Nutrition Handbook: Part 8 - Carbohydrates are a Basic Source of Energy

by Jason J. Duke - Owner/Artisan

Fresh Content: August 18, 2022 00:50

Carbohydrate Food Sources 

Carbohydrates are nutrients which are the basic source of energy for all processes of the body and required for healthy performance and decreased stress-response; they come in many varied forms of chemically unlinked and linked sugars. The energy contained within a carbohydrate is 4.5 calories.

Carbohydrate Categories

  • Monosaccharide
  • Disaccharide
  • Oligosaccharide & Polysaccharide

Monosaccharide Carbohydrates

Monosaccharides are the unlinked sugar molecules glucose (or grape sugar), fructose (or fruit sugar), and galactose (or milk sugar).

Disaccharide Carbohydrates

Disaccharides are dual-linked monosaccharides when one monosaccharide is linked to another monosaccharide. Sucrose is a disaccharide of glucose linked to fructose, which is found in sugar cane and beets. Maltose is a disaccharide of glucose linked to another glucose, which is found in grains and some fruits. Lactose is a disaccharide of glucose linked to galactose, which is found in milk.

Oligosaccharide and Polysaccharide Carbohydrates

Oligosaccharides and polysaccharides, are two interchangeable names used for several, more than 3, linked sugars that form a wide array of carbohydrates from many different types of foods.

Starch is numerous glucose molecules linked together. The hydrolyzed version of starch is dextrin, a water soluble fiber, which happens when the starch glucose molecules become unlinked by combining with water.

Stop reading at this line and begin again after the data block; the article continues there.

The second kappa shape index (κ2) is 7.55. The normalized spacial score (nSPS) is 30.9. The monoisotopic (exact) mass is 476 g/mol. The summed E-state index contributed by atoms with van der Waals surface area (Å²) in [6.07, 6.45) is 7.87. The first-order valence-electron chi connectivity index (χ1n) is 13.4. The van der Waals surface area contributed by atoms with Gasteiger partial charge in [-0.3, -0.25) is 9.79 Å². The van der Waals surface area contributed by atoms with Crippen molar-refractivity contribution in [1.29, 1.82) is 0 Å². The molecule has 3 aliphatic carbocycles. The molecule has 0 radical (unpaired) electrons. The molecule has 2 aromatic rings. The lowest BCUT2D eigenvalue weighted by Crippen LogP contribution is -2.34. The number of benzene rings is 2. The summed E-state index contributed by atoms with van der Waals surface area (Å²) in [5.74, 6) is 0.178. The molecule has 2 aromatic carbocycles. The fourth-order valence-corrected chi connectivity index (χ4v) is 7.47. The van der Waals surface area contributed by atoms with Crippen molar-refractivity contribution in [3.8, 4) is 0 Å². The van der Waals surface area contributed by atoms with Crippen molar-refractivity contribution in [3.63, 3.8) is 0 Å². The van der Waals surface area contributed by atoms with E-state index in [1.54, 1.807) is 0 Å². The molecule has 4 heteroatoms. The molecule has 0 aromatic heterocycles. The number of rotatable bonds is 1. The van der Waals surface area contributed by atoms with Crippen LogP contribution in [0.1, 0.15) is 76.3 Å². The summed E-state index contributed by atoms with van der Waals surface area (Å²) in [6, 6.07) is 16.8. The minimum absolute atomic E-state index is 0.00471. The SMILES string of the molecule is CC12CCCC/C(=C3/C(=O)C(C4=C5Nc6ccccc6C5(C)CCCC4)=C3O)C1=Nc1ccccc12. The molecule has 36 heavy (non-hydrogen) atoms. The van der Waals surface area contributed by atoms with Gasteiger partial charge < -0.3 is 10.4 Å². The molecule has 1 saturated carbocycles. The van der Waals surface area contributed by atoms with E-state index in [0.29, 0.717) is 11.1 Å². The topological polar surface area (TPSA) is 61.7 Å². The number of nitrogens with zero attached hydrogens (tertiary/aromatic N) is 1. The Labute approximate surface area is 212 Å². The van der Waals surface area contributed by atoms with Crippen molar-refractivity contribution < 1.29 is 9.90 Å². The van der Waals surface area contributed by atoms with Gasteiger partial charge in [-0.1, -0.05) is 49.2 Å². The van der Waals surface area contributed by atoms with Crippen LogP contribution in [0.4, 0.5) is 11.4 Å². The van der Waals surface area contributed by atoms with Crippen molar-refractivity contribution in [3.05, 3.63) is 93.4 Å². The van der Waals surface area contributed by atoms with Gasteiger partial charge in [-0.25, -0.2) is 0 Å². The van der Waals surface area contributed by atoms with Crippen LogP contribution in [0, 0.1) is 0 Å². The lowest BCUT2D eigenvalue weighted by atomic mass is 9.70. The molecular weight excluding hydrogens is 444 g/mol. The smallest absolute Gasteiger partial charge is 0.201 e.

Glycogen is numerous glucose molecules linked together by and stored within humans, animals, fungi, and bacteria.

Fiber is a structural linkage of numerous glucose molecules found in cell walls of organisms from the many kingdoms of life. Cellulose is the structural linkage of glucose molecules found in the Plant Kingdom. Chitin is the structural linkage of glucose molecules found in Fungus Kingdom and Protista Kingdom.

Carbohydrates are Part of a Complete Meal or Snack

Every complete meal or snack should have a portion of a carbohydrates. Carbohydrates are best consumed before planned performance during the following 4-6 hours, such as work, sports, and physical activity. Therefore larger portions of carbohydrates may be consumed earlier in the day during a complete breakfast. Carbohydrates are eaten with every meal that is every 4-6 hours apart. A snack may be consumed before prolonged physical activity of more than 30 mins duration.

Recommended Consumption of Carbohydrates

Optimal carbohydrate (carb) consumption depends on height and activity level.

Feet' Inches" or Centimeters (cm)
~ carbs per day

Up to 5' 0" or 150 cm
~100 grams

5' 1" - 5' 5" or 155 cm - 165cm
~135 grams

5' 6 - 5' 10" or 167.5 cm - 177 cm
~150 grams

5' 11" - 6' 3" or 180 cm - 190 cm
~175 grams

6' 4" + or 195 cm +
~200 grams

Activity: Add up to an additional ~25 grams of carbs per day for every 30 minutes of increased performance during physical activity. This will be about 1/2 the actual amount of physical energy expenditure during 30 minutes of physical exercise.

Underconsumption of Carbohydrates

Less than 100 grams of carbohydrates per day is not recommended as this will overburden the bodily organs and reduce stress response and increase glandular stress hormone output.

Overconsumption of Carbohydrates

Continuous overconsumption of carbohydrates can cause someone to gain weight and eventually become overweight by reducing the density of nutrients within their diet. Reduce the carbohydrate portion of complete meals to reduce bodyweight to a healthy normal range and consider participating in physical activities.

Nutrition Handbook

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